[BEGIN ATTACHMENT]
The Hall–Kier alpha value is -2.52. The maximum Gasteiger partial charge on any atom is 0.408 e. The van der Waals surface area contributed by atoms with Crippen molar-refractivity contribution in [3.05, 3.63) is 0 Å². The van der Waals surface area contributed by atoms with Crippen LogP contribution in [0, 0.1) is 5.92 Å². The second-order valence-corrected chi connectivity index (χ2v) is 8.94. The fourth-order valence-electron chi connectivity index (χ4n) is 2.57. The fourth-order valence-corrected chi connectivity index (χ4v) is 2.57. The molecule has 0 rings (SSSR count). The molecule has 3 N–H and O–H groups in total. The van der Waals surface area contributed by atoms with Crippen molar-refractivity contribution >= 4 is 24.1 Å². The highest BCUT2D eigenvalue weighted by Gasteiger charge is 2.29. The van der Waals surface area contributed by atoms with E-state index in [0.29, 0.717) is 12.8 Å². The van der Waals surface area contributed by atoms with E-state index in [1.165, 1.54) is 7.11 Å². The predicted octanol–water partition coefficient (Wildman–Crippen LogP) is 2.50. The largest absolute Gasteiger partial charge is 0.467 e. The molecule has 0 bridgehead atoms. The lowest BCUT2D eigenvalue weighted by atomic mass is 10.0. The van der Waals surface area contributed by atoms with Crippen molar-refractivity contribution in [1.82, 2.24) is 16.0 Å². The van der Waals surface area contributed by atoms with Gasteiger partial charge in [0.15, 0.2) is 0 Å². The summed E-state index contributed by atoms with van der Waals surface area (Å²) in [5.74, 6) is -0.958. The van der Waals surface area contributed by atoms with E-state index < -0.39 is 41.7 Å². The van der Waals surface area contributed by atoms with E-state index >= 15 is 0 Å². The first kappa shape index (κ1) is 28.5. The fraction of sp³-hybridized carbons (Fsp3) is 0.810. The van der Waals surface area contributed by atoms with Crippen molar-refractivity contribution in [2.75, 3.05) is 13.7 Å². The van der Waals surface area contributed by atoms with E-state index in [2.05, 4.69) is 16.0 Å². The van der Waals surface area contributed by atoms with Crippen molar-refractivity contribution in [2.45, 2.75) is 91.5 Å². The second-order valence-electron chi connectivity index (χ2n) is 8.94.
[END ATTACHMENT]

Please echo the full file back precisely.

The Hall–Kier alpha value is -2.52. The maximum Gasteiger partial charge on any atom is 0.408 e. The van der Waals surface area contributed by atoms with Crippen molar-refractivity contribution in [3.05, 3.63) is 0 Å². The van der Waals surface area contributed by atoms with Crippen LogP contribution in [0, 0.1) is 5.92 Å². The second-order valence-corrected chi connectivity index (χ2v) is 8.94. The fourth-order valence-electron chi connectivity index (χ4n) is 2.57. The fourth-order valence-corrected chi connectivity index (χ4v) is 2.57. The molecule has 0 rings (SSSR count). The molecule has 3 N–H and O–H groups in total. The van der Waals surface area contributed by atoms with Crippen molar-refractivity contribution >= 4 is 24.1 Å². The highest BCUT2D eigenvalue weighted by Gasteiger charge is 2.29. The van der Waals surface area contributed by atoms with E-state index in [0.29, 0.717) is 12.8 Å². The van der Waals surface area contributed by atoms with E-state index in [1.165, 1.54) is 7.11 Å². The predicted octanol–water partition coefficient (Wildman–Crippen LogP) is 2.50. The largest absolute Gasteiger partial charge is 0.467 e. The molecule has 0 bridgehead atoms. The lowest BCUT2D eigenvalue weighted by atomic mass is 10.0. The van der Waals surface area contributed by atoms with Crippen molar-refractivity contribution in [1.82, 2.24) is 16.0 Å². The van der Waals surface area contributed by atoms with Gasteiger partial charge in [0.15, 0.2) is 0 Å². The summed E-state index contributed by atoms with van der Waals surface area (Å²) in [5.74, 6) is -0.958. The van der Waals surface area contributed by atoms with E-state index < -0.39 is 41.7 Å². The van der Waals surface area contributed by atoms with E-state index >= 15 is 0 Å². The first kappa shape index (κ1) is 28.5. The fraction of sp³-hybridized carbons (Fsp3) is 0.810. The van der Waals surface area contributed by atoms with Crippen molar-refractivity contribution in [2.75, 3.05) is 13.7 Å². The van der Waals surface area contributed by atoms with E-state index in [2.05, 4.69) is 16.0 Å². The van der Waals surface area contributed by atoms with Crippen molar-refractivity contribution in [2.45, 2.75) is 91.5 Å². The second-order valence-electron chi connectivity index (χ2n) is 8.94.